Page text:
(Reuters) - A large-scale Israeli air force drill over the Mediterranean sea last month has stoked speculation that Israel might attack arch-foe Iran’s nuclear facilities.
Though Israel’s conventional military is widely assumed to be too small to destroy the Iranian nuclear programme outright, a successful attack could still delay by years Tehran’s bid to develop technologies with bomb-making potential.
Following is an overview of Israeli armed forces and the tactics they might employ in any future conflict with Iran.
Israel has around 500 combat-ready warplanes, including advanced U.S.-made F-15 and F-16 jets capable of reaching western Iran for a bombing run — further, should aerial refuelling be an option.
Onboard stealth and radar-jamming equipment could allow the warplanes to overfly hostile Arab territory en route to a sneak attack in Iran, and withstand ground fire.
Armed with ground-penetrating “bunker buster” bombs, Israeli jets could significantly damage key nuclear sites. Satellite guidance systems would allow for bombs to be released at high altitude and great distances, perhaps with some of the planes remaining outside Iranian airspace.
The Israeli air force also commands ballistic missiles, a capability shrouded in secrecy. Israel is assumed to have dozens of long-range Jericho missiles designed to carry nuclear warheads as far as the Gulf. Conventional Jerichos could damage targets in Iran, but the salvoes would lack the element of surprise given the likelihood of launches being immediately spotted, and reported on, in Israel.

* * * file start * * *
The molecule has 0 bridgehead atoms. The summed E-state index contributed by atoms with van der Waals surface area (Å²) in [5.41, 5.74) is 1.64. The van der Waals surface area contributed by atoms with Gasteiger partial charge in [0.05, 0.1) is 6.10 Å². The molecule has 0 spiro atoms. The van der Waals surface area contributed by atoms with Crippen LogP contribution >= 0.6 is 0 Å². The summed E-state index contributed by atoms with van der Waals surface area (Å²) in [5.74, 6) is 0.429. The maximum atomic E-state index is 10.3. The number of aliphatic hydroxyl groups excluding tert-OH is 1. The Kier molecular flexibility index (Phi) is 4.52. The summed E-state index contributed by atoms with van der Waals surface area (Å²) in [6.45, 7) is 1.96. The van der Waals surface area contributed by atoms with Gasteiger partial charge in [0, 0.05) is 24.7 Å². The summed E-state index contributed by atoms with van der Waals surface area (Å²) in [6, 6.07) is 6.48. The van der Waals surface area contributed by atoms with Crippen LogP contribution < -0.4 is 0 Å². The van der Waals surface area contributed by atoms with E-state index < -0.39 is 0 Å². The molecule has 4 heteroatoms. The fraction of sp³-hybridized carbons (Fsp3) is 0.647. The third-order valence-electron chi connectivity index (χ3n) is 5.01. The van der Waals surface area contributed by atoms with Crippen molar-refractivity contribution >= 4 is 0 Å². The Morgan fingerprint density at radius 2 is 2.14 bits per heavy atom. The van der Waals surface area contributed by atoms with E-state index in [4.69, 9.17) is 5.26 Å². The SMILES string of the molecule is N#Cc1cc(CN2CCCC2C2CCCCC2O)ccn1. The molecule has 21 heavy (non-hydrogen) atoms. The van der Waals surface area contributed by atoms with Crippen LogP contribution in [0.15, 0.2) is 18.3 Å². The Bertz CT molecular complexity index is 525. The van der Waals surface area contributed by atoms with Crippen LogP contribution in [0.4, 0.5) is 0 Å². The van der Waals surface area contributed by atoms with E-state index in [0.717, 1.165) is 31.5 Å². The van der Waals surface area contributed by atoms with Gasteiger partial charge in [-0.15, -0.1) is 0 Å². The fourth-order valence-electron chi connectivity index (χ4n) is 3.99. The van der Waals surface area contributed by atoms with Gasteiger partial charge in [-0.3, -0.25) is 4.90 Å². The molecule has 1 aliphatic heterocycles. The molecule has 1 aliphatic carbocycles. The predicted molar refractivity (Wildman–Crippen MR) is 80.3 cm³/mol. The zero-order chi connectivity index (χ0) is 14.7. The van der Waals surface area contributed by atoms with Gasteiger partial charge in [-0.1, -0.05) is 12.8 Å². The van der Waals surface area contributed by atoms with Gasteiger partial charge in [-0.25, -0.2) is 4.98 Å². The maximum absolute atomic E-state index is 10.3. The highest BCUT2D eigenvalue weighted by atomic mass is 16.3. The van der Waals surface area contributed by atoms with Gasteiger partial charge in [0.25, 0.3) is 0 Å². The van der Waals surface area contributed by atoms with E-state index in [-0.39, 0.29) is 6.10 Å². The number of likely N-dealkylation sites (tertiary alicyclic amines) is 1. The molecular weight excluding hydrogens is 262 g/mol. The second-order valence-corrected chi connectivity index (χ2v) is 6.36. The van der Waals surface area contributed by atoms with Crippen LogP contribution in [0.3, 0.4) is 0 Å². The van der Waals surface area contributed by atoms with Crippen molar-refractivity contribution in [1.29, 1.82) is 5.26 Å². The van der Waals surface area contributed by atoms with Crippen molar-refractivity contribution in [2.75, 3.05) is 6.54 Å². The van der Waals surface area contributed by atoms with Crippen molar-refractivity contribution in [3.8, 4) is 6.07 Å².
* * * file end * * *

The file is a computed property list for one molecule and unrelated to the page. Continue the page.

Israel does not border Iran, making most ground forces irrelevant to any future war.
Should there be Israeli air strikes on Iran, commandos could be inserted to mark targets and monitor the damage to them.
Special forces could also be deployed to hunt and destroy Iranian missile batteries before they can fire at Israel in retaliation.
Israel has three German-made, diesel-powered Dolphin submarines that dock at its Haifa port and are in theory capable of reaching the shores of Iran, though this would likely entail sailing around Africa — about a month-long voyage requiring stops for fuel and provisions.
Each Dolphin has 10 torpedo tubes, four of them expanded in girth at Israel’s request. Some independent analysts believe this was to accommodate cruise missiles capable of reaching Iran from the Mediterranean, or with supersonic engines allowing them to defeat enemy air defences.
Cruise missiles are not, however, considered powerful enough to cause significant damage to fortified installations.
Sources: Middle East Military Forces Database, Institute for National Security Studies, Tel Aviv University; "Osirak Redux? Assessing Israeli Capabilities to Destroy Iranian Nuclear Facilities" 2006, Whitney Raas and Austin Long, Massachusetts Institute of Technology; Israeli air force and naval officials